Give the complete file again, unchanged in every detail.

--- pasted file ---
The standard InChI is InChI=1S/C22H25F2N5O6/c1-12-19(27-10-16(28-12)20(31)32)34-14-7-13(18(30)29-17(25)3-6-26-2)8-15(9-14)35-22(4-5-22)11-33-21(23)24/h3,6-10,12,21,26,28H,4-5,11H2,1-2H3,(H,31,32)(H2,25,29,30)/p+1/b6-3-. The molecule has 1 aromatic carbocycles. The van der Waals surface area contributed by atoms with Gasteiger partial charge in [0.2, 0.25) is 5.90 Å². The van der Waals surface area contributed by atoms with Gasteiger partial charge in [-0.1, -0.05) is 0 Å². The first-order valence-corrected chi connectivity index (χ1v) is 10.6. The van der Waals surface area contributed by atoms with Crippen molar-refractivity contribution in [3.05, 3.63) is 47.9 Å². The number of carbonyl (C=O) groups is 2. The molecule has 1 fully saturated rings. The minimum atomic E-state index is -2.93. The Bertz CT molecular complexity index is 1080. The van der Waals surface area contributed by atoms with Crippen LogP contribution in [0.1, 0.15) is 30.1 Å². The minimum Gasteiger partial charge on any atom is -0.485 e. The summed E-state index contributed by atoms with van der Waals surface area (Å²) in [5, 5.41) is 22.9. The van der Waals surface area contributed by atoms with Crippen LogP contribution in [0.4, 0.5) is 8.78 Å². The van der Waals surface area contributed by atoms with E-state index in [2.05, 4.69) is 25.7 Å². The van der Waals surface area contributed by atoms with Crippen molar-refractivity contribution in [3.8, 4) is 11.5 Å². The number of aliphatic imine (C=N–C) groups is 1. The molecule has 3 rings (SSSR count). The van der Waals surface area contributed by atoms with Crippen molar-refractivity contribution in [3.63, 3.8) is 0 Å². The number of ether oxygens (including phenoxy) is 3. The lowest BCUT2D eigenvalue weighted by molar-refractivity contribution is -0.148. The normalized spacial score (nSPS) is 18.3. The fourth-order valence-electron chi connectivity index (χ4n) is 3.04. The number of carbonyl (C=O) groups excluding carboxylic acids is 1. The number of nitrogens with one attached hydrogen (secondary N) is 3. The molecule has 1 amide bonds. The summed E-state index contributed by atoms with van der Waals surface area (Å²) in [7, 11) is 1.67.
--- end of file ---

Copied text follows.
The standard InChI is InChI=1S/C22H25F2N5O6/c1-12-19(27-10-16(28-12)20(31)32)34-14-7-13(18(30)29-17(25)3-6-26-2)8-15(9-14)35-22(4-5-22)11-33-21(23)24/h3,6-10,12,21,26,28H,4-5,11H2,1-2H3,(H,31,32)(H2,25,29,30)/p+1/b6-3-. The molecule has 1 aromatic carbocycles. The van der Waals surface area contributed by atoms with Gasteiger partial charge in [0.2, 0.25) is 5.90 Å². The van der Waals surface area contributed by atoms with Gasteiger partial charge in [-0.1, -0.05) is 0 Å². The first-order valence-corrected chi connectivity index (χ1v) is 10.6. The van der Waals surface area contributed by atoms with Crippen molar-refractivity contribution in [3.05, 3.63) is 47.9 Å². The number of carbonyl (C=O) groups is 2. The molecule has 1 fully saturated rings. The minimum atomic E-state index is -2.93. The Bertz CT molecular complexity index is 1080. The van der Waals surface area contributed by atoms with Crippen LogP contribution in [0.1, 0.15) is 30.1 Å². The minimum Gasteiger partial charge on any atom is -0.485 e. The summed E-state index contributed by atoms with van der Waals surface area (Å²) in [5, 5.41) is 22.9. The van der Waals surface area contributed by atoms with Crippen LogP contribution in [0.4, 0.5) is 8.78 Å². The van der Waals surface area contributed by atoms with E-state index in [2.05, 4.69) is 25.7 Å². The van der Waals surface area contributed by atoms with Crippen molar-refractivity contribution in [3.8, 4) is 11.5 Å². The number of aliphatic imine (C=N–C) groups is 1. The molecule has 3 rings (SSSR count). The van der Waals surface area contributed by atoms with Crippen molar-refractivity contribution in [3.63, 3.8) is 0 Å². The number of ether oxygens (including phenoxy) is 3. The lowest BCUT2D eigenvalue weighted by molar-refractivity contribution is -0.148. The normalized spacial score (nSPS) is 18.3. The fourth-order valence-electron chi connectivity index (χ4n) is 3.04. The number of carbonyl (C=O) groups excluding carboxylic acids is 1. The number of nitrogens with one attached hydrogen (secondary N) is 3. The molecule has 1 amide bonds. The summed E-state index contributed by atoms with van der Waals surface area (Å²) in [7, 11) is 1.67.